Comments or No Comments? Walking the Blog
The analogy in the title has nothing to do with dogs, but with a plant. The picture above is of an Egyptian Walking Onion, a weird beauty of a plant which sends up a big central onion-domed stalk and loads of little onion-domed stalks around it. It “walks” by sending out horizontal shoots at the top of a stalk; gravity then causes the stalk to bend down to the ground, enabling the shoot to take root. In this way, the onion walks all over the garden and soon there is a large network of edible onion bulbs taking over your garden world. Here’s the Wikipedia entry if you want to know more about this plant.
I’ve noticed that blogs spread the same way: plant a blog, and then a bunch of topics and posts sprout up around it. Comments shoot out from the posts and then they take root and send up other posts, sometimes in other blogs, and send up more stalks and more shoots, and bit by bit a web presence grows. And if you’re lucky it’ll help you eat, too.
I’ve used this analogy to point out the truly organic process by which blogs come into their own and expand. I liken Twitter to wind-borne plants like dandelions, and Facebook is more like those propagated by insects, but I’m open to other notions about that. The Egyptian Walking Onion seems particularly illustrative of blogging. In the garden, the easiest way to keep the onion from getting out of control is to break off those top shoots. In the case of blogs, it would be to turn off comments.
Everett Bogue’s most recent post, Seven Ways to Invest Your Time Besides Commenting on Blogs is his announcement that he has decided to turn off comments on his blog. In other words, his onion is big enough. He is following the examples of Leo Babauta and Seth Godin (click on their names to read their rationales, which are quite different than Everett’s) and doesn’t recommend that other bloggers turn off comments until they earn their living totally from their blogs. Like I said, his onion is big enough.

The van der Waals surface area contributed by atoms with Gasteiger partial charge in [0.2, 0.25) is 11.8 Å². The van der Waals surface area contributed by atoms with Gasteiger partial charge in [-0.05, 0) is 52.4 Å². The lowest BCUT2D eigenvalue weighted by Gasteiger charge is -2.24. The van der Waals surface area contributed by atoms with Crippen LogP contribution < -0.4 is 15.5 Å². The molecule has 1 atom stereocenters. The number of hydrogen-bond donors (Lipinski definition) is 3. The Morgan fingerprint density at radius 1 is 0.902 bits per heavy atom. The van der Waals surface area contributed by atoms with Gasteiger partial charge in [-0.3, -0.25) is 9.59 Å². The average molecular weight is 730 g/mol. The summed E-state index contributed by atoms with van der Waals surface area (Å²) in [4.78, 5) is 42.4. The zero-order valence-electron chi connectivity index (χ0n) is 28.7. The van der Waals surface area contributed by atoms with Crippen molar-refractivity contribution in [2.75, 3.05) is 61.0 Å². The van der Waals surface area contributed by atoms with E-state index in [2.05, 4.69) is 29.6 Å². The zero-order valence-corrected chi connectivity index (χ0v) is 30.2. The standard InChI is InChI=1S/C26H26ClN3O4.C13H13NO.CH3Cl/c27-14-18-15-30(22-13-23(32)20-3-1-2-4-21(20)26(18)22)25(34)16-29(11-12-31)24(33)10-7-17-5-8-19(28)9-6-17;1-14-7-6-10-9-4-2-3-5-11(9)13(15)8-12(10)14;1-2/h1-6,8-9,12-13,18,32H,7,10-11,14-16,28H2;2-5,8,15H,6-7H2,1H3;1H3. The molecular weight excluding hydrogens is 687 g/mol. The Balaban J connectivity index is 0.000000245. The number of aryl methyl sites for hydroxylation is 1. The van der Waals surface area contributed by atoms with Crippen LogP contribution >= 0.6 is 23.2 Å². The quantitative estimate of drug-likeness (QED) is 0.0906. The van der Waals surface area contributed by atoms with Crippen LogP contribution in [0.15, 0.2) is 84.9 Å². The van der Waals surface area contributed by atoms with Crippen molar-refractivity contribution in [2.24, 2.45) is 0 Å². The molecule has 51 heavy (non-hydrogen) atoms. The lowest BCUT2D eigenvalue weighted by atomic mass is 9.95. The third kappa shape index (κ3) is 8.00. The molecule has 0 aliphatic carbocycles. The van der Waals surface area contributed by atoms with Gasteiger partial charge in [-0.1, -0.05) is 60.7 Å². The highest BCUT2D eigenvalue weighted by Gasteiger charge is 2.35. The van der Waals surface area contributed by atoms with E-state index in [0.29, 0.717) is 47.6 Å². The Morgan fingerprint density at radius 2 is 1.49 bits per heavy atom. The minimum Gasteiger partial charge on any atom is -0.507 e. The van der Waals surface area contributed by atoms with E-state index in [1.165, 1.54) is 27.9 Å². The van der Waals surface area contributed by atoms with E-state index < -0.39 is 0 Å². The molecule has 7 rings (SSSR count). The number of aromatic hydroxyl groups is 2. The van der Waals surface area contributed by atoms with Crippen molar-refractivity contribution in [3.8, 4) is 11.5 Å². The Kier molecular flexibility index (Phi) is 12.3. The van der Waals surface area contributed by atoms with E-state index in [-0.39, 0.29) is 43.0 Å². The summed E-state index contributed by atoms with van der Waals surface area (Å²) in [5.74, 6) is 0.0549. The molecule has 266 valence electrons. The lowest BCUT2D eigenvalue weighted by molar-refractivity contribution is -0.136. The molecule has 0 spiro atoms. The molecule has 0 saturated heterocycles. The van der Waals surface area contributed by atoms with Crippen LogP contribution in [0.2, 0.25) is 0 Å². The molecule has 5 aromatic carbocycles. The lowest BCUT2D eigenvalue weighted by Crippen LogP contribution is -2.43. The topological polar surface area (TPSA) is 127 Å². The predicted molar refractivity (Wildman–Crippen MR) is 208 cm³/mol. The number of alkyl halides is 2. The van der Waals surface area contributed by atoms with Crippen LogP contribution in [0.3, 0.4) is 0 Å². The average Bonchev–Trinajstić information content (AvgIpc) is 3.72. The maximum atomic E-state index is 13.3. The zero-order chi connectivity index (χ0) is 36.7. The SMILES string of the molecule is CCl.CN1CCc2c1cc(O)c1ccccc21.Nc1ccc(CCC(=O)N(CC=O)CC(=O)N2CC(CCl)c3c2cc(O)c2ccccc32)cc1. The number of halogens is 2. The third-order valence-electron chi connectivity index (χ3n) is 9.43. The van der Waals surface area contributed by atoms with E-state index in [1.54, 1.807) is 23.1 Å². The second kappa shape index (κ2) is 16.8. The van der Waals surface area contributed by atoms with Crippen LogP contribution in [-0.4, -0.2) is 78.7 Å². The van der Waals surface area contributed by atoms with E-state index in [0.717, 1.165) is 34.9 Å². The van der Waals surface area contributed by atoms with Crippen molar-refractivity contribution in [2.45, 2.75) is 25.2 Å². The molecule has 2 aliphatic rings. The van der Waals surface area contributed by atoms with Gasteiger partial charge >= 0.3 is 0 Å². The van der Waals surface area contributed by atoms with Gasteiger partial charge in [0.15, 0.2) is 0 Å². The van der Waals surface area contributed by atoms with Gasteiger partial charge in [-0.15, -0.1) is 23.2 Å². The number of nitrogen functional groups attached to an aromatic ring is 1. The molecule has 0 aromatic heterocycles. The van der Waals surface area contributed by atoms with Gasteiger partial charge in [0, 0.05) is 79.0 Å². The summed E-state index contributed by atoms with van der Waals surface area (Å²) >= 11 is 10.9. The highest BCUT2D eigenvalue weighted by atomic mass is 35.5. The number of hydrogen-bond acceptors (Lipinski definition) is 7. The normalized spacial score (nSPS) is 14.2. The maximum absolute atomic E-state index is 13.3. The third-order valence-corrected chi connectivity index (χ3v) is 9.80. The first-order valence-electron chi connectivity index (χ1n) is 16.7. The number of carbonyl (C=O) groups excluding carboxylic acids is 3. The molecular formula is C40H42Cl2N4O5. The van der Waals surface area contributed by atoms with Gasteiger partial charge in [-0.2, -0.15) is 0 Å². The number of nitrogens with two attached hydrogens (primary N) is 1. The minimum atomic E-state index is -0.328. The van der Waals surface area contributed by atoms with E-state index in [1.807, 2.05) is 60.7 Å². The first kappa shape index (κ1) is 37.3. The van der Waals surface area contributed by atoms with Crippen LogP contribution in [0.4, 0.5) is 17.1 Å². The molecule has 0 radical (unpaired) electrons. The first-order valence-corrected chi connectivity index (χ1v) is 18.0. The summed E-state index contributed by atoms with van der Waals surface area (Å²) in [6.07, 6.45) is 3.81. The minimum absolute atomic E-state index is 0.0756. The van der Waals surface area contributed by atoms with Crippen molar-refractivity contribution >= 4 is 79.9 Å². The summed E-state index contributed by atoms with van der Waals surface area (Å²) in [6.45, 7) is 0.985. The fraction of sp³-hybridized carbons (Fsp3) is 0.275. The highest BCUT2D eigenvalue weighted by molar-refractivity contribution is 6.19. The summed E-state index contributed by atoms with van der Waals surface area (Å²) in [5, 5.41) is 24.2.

Blogger Gip Plaster has raised his protest of Everett Bogue’s action in his post Comments Matter: Why I Unsubscribed From Everett Bogue’s Blog This Week. His point of contention is that blogs without comments are “lifeless and uninteresting,” and he’s peeved at the loss of opportunity for other bloggers to gain attention by posting comments on A-Listers’ blogs. The loss of vitality and opportunity for growth in any direction, plus the lack of participation in a community is something he hopes does not become a trend.
To extend my already-stretched analogy, a walking onion was never intended to be a specimen plant. Was the blog format ever intended to be non-interactive, non-spreading? Or is what we have now a different kind of life form, a sort of levitating onion? (Trying hard not to get silly here–sorry about that.)
I, for one, love my comment-posters, or maybe I should say they are free to walk all over my garden. For the hungry blogger, more onions is definitely a better deal. My readers who comment inspire further posts and encourage me to visit their blogs and links in turn. It’s a vitality which I’d really miss if it wasn’t there. I still subscribe to the other guys’ blogs and still read them avidly and have no intention of unsubscribing, but it would have been really neat to be able to post a comment or read others’ comments on their blogs.
I do agree wholeheartedly with what Everett Bogue suggests his readers do as a better use of their time than posting comments on his blog, especially now that we can’t: write about his posts or ideas on your own blog, or even better think up your own stuff and write about that. Or sit in the sun. So I have. I took away a valuable bit of advice: don’t plant more onions for Everett, he’s got all he wants–go back to your own blog and plant more of your own and come on over and check out mine. For most of us, that means encouraging comments on our blogs and commenting in others’ as well.
What’s your take on this?